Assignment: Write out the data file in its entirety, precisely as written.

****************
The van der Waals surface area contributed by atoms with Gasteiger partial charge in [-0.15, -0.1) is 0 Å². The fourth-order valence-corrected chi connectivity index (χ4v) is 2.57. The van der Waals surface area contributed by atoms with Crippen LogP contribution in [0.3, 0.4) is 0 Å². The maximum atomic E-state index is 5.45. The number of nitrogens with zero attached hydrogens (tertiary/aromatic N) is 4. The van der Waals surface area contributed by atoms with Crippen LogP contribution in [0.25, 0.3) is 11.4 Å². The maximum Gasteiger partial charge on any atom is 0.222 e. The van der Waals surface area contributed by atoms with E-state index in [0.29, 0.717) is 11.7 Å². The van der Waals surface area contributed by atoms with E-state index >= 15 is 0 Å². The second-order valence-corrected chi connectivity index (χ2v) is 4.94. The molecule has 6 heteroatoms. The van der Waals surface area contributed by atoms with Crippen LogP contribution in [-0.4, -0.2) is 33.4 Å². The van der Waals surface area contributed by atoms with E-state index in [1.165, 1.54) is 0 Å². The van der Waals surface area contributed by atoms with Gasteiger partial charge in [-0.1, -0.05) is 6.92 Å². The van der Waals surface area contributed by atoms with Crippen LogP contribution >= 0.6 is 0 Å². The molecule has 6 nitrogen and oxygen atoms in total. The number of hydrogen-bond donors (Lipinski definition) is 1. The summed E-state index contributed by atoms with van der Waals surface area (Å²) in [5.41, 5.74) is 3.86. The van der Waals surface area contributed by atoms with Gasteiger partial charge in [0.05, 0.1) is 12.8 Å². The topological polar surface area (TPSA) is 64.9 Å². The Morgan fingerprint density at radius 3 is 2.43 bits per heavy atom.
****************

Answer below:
The van der Waals surface area contributed by atoms with Gasteiger partial charge in [-0.15, -0.1) is 0 Å². The fourth-order valence-corrected chi connectivity index (χ4v) is 2.57. The van der Waals surface area contributed by atoms with Crippen LogP contribution in [0.3, 0.4) is 0 Å². The maximum atomic E-state index is 5.45. The number of nitrogens with zero attached hydrogens (tertiary/aromatic N) is 4. The van der Waals surface area contributed by atoms with Crippen LogP contribution in [0.25, 0.3) is 11.4 Å². The maximum Gasteiger partial charge on any atom is 0.222 e. The van der Waals surface area contributed by atoms with E-state index in [0.29, 0.717) is 11.7 Å². The van der Waals surface area contributed by atoms with E-state index >= 15 is 0 Å². The second-order valence-corrected chi connectivity index (χ2v) is 4.94. The molecule has 6 heteroatoms. The van der Waals surface area contributed by atoms with Crippen LogP contribution in [-0.4, -0.2) is 33.4 Å². The van der Waals surface area contributed by atoms with E-state index in [1.165, 1.54) is 0 Å². The van der Waals surface area contributed by atoms with Gasteiger partial charge in [-0.1, -0.05) is 6.92 Å². The van der Waals surface area contributed by atoms with Crippen LogP contribution >= 0.6 is 0 Å². The molecule has 6 nitrogen and oxygen atoms in total. The number of hydrogen-bond donors (Lipinski definition) is 1. The summed E-state index contributed by atoms with van der Waals surface area (Å²) in [5.41, 5.74) is 3.86. The van der Waals surface area contributed by atoms with Gasteiger partial charge in [0.05, 0.1) is 12.8 Å². The topological polar surface area (TPSA) is 64.9 Å². The Morgan fingerprint density at radius 3 is 2.43 bits per heavy atom.